At the end of last month, a “FuNkY atomic VINTAGE Craftamatic Mark 1 ORANGE metal TYPEWRITER retro INDUSTRIAL” was sold on Australian eBay for $165.50, after 21 bids.
One has to take one’s hat off to this seller, who lists a vast range of items as "FuNkY atomic" and consistently manages to score ridiculously high prices for what is essentially recycled junk.
Goodness, this outfit even managed to get $45 for a “FuNkY vintage Maori TIKI TEKO KAURI carved WALL HANGING” (in other words, el-cheapo tourist crap) and $41 for “FuNkY vintage RETRO Tiki Kitsch” (beyond any polite description I can think of).
Now that takes some effort!
The “FuNkY atomic VINTAGE Craftamatic Mark 1 ORANGE metal TYPEWRITER retro INDUSTRIAL” item was listed as a “Fantastic rare CRAFTAMATIC MARK 1 typewriter is such a fantastic vibrant ORANGE colour … it looks FuNkY on display ... just love how the casing is ALL METAL - very industrial! Has the function to operate on both black and red ink … just flick the switch to change the colour. Currently installed with just black ribbon-only minor signs of wear. Love the shape of the keys - they are the classic square boxed.”
But at the same time, one has to feel a bit sorry, too, for the hapless buyer (there appears to have been no feedback for this item yet. I wonder why?).
Let’s face it: The “fantastic rare” “FuNkY atomic VINTAGE Craftamatic Mark 1 ORANGE metal TYPEWRITER retro INDUSTRIAL” is nothing more than a common or garden Nakajima. Worse, being branded as a Craftamatic simply means it is a “no-name” typewriter. Neither as a Nakajima nor as a "Craftamatic" is it even vaguely approaching the description of it being “rare”.
“Craftamatic” was an el-cheapo label stuck on mass-produced (100,000 a month! Each company! Rare?) Nakajima and Silver-Seiko typewriters shipped into Australia in the 1970s by a Melbourne company called Currie Furniture Manufacturers, run by John Currie. They sold back then for just over $50.
Currie Furniture Manufacturers was abbreviated to
“CFM Industries Pty Ltd” on a sticker on the back of many of these machines. This gave the false impression they were made in Australia. "Craftamatic" was one of many registered tradenames used by CFM on a multitude of imported items: another was Pinnock. Indeed, in the past week, two “Pinnock Craftamatic” typewriters have sold on Australian eBay, both of them Nakajimas.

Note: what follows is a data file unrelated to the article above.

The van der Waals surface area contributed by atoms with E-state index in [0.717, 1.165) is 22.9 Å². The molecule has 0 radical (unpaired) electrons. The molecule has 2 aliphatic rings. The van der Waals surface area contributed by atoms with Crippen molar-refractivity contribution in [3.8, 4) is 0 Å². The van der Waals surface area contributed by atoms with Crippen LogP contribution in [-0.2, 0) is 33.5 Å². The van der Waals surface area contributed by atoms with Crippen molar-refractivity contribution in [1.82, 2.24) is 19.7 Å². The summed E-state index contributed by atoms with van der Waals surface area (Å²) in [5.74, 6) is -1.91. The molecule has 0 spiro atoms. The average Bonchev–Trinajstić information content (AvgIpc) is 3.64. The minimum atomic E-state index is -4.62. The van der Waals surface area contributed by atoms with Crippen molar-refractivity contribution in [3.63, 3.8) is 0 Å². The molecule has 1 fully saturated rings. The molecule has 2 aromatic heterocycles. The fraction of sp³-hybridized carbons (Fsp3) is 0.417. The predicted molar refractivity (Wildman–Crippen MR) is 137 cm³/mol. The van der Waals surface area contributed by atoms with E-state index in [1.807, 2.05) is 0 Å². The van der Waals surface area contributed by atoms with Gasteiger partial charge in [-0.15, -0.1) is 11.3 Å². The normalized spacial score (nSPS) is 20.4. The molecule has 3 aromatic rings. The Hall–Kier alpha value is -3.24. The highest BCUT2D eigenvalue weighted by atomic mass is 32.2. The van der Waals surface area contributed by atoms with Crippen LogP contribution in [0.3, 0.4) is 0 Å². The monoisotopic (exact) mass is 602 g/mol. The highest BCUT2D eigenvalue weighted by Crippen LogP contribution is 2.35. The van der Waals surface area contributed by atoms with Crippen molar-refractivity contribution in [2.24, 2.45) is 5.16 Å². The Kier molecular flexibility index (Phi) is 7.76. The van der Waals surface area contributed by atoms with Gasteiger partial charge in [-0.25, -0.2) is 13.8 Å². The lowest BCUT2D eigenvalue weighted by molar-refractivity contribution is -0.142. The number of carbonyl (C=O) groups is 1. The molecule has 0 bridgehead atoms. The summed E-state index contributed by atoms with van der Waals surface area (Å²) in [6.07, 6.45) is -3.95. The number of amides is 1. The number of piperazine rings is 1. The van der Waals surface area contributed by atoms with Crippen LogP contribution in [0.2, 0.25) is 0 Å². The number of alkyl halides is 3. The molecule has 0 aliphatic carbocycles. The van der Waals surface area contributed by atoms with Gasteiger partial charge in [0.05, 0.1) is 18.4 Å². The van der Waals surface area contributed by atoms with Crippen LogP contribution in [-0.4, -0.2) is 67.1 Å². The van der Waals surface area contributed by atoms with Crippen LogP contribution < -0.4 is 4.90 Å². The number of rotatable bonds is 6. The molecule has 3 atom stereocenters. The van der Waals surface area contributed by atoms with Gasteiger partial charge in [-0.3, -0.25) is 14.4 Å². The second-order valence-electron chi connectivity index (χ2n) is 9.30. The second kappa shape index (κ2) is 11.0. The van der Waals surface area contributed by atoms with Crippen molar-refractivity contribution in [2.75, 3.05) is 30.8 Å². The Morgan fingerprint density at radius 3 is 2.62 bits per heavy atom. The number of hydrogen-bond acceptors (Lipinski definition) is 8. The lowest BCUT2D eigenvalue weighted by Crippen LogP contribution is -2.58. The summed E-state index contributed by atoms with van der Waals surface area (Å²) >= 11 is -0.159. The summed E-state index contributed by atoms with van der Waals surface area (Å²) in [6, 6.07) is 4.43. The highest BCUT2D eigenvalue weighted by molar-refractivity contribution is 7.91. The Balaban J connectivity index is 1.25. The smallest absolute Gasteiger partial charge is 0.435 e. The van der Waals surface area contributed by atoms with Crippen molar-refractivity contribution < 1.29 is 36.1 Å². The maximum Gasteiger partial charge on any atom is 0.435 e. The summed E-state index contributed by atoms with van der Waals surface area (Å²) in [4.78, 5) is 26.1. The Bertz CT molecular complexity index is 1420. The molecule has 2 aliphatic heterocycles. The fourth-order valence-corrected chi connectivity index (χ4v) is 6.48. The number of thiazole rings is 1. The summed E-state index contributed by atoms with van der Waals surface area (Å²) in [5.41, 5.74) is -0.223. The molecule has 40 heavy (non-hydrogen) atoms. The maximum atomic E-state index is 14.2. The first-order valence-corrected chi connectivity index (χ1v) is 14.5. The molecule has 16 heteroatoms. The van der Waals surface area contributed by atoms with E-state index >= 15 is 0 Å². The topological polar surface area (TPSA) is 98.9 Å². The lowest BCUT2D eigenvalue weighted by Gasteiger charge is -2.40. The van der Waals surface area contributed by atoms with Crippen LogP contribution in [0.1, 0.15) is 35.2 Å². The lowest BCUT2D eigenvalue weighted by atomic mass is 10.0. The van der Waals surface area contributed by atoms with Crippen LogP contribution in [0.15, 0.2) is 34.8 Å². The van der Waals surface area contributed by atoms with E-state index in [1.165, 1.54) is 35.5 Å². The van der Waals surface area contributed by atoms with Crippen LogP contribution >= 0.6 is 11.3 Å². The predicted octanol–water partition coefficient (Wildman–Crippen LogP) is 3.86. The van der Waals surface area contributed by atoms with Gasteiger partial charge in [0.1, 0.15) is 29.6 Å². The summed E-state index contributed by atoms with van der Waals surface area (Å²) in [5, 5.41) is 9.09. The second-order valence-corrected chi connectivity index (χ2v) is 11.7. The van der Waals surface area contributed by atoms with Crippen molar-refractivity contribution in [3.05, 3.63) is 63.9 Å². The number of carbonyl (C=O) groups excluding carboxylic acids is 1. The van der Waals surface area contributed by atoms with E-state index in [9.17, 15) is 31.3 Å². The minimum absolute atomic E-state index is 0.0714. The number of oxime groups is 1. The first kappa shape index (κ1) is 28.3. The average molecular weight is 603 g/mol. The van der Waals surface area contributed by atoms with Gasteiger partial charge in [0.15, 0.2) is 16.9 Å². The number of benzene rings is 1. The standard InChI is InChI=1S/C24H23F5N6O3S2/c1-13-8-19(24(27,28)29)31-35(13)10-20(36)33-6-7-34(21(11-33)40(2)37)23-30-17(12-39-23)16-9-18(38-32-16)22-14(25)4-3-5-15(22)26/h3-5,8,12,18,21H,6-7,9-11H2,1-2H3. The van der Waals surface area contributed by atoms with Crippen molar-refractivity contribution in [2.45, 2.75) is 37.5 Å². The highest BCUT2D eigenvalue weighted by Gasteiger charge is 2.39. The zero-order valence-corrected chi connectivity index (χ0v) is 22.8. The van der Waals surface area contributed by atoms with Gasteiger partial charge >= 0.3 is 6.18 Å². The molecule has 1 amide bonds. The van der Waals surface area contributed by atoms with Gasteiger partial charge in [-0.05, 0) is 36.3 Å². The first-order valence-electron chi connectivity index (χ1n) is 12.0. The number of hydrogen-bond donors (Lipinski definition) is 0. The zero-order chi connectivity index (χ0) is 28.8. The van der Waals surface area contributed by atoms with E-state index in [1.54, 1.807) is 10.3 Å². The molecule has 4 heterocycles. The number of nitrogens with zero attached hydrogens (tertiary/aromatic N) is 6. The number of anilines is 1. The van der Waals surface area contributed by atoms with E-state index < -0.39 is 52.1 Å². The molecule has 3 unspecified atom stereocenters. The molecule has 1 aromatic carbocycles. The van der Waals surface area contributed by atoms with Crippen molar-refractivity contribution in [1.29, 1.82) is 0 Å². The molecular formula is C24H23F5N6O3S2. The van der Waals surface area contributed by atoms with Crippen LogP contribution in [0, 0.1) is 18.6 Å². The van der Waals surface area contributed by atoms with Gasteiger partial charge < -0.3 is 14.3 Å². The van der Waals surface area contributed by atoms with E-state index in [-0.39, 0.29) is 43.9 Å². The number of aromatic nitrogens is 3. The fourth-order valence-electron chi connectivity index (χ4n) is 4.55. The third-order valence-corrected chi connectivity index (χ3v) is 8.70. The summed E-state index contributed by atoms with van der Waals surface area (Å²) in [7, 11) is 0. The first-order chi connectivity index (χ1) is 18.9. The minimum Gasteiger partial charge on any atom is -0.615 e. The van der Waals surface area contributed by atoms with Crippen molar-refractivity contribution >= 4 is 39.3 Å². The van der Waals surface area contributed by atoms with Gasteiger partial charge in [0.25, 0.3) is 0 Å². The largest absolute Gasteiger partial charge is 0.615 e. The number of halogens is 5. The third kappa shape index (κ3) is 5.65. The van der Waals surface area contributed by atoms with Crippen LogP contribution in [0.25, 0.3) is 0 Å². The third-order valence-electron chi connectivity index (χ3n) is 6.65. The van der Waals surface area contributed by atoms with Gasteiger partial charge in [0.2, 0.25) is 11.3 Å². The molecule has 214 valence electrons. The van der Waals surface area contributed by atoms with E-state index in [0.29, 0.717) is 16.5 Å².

I was so outraged by the $165.50 spent on a Nakajima no-name typewriter I decided to invest a few of my own hard-earned dollars on a Nakajima that both literally and figuratively had no name. The el-cheapo CFM labelling had fallen off the ribbon spool cover.
The machine arrived with lots of rust and other suspicious spots – but, in fairness to the seller, it was exactly as described. No lies about it being “rare” with “only minor signs of wear”. This typewriter had seen far better days.
My idea is to take it apart, completely clean it up (remove the rust etc), repaint it in “FuNkY” colours (whatever they are!) and list it on eBay as a bit of an in-joke. I’ll be very interested to see what price it might fetch. I will, of course, be completely honest about all this in my listing description and with the eventual buyer, if there is one. We’ll see how it goes.
In the meantime, dear reader, any clever suggestions regarding a name and a combination of "FuNkY" colours will be considered. So far, my thoughts are:
Colours: Pink and purple, or lime green and ming blue.
I can paint the two sides, the underplate and back section, and the ribbon spool cover in different colours, by may use just the two.
I won’t try to be completely deceptive by painting the paper plate as well.
This morning a Facit was listed on Australian eBay for $200, with no mention of the fact that it had very clearly been repainted – and not very well at that (note the original colour on the carriage, yet the sparebar is blue!):
Remember Frank Sinatra’s song High Hopes? The chorus went:
But he's got high hopes, he's got high hopes
He’s got high apple pie, in the sky hopes